WASHINGTON • United States President Donald Trump yesterday said he sees an end to the escalating trade dispute with China, after tit-for-tat retaliatory tariffs and threats that rattled markets.
"China will take down its trade barriers because it is the right thing to do," Mr Trump said in a tweet.
"Taxes will become reciprocal and deal will be made on intellectual property. Great future for both countries!"
He added that he and China's President Xi Jinping "will always be friends, no matter what happens with our dispute on trade".
US stocks plunged more than 2 per cent last Friday after Mr Trump warned of tariffs on an additional US$100 billion (S$131.5 billion) worth of Chinese imports, provoking a strong response from Beijing and fanning fears of a full-blown trade war.
Investors were unnerved by the latest broadside from the volatile US President and by China's strident response, which saw Beijing vowing that it would stand firm "until the end at any cost".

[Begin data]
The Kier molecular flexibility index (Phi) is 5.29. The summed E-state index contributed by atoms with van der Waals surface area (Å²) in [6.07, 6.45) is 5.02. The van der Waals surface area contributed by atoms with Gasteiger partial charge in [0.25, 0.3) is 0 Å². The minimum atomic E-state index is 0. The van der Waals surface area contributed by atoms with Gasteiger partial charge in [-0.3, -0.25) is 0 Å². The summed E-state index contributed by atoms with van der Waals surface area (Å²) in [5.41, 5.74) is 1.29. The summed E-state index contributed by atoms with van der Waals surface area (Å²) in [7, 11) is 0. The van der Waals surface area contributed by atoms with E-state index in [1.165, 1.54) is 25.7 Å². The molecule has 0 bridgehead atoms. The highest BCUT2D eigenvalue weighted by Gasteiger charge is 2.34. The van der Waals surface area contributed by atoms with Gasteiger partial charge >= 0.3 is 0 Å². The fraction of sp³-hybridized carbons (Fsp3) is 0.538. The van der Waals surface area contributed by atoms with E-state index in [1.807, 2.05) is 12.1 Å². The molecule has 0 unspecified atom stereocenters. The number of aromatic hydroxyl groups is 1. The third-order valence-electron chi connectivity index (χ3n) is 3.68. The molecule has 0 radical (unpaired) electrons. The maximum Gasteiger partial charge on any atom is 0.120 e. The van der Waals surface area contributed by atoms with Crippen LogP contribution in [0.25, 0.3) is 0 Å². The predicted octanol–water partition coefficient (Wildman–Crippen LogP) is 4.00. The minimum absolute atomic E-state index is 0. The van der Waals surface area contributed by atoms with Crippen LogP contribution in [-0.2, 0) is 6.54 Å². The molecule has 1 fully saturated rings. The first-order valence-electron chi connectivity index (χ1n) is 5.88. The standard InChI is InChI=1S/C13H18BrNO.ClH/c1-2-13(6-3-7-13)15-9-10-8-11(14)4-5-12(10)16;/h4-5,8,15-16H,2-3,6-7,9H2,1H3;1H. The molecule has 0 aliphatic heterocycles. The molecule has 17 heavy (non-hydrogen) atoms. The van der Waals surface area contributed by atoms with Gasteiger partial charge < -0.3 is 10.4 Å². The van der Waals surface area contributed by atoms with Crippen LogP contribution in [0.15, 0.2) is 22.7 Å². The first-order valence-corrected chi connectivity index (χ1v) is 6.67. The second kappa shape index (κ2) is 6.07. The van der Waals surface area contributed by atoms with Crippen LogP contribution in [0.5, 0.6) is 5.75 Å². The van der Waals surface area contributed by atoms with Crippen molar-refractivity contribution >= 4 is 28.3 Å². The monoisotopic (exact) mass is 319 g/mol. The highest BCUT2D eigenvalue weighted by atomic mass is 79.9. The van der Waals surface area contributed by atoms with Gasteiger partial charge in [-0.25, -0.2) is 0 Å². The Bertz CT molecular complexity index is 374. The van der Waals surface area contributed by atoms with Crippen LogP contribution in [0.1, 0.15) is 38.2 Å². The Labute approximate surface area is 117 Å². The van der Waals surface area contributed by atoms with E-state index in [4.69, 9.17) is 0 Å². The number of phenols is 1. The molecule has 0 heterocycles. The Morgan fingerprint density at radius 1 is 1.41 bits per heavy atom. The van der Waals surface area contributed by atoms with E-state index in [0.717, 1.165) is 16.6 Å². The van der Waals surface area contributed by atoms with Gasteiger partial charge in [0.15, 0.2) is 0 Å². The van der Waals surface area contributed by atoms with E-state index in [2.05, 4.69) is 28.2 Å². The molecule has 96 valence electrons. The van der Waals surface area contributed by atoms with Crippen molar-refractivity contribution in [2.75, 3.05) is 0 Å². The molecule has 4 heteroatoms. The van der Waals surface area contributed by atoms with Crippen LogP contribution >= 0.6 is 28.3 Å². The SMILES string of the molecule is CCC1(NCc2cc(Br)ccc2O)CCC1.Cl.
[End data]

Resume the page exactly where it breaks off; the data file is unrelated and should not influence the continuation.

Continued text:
Some global investors have, however, taken solace from signals that the Trump administration may be taking a harsh line as a bargaining tactic towards dealmaking with China.
In the wake of Mr Trump's decision last month to impose steep tariffs on steel and aluminium imports, primarily to target China, the US last Tuesday published a list of US$50 billion in Chinese goods to be hit by tariffs over what Washington says is widespread theft of intellectual property and technology.
China retaliated by unveiling planned levies on US$50 billion worth of major US exports, including soya beans, cars and small aircraft. Mr Trump hit back again late last Thursday, instructing trade officials to consider the additional levies on US$100 billion in imports.
So far, only the tariffs on steel and aluminium have taken effect.
US businesses, and farm states most vulnerable to Chinese retaliation, have called for restraint.
Treasury Secretary Steven Mnuchin acknowledged there was a risk of a trade war, but said the intention is to defend US interests and the administration remains willing to negotiate.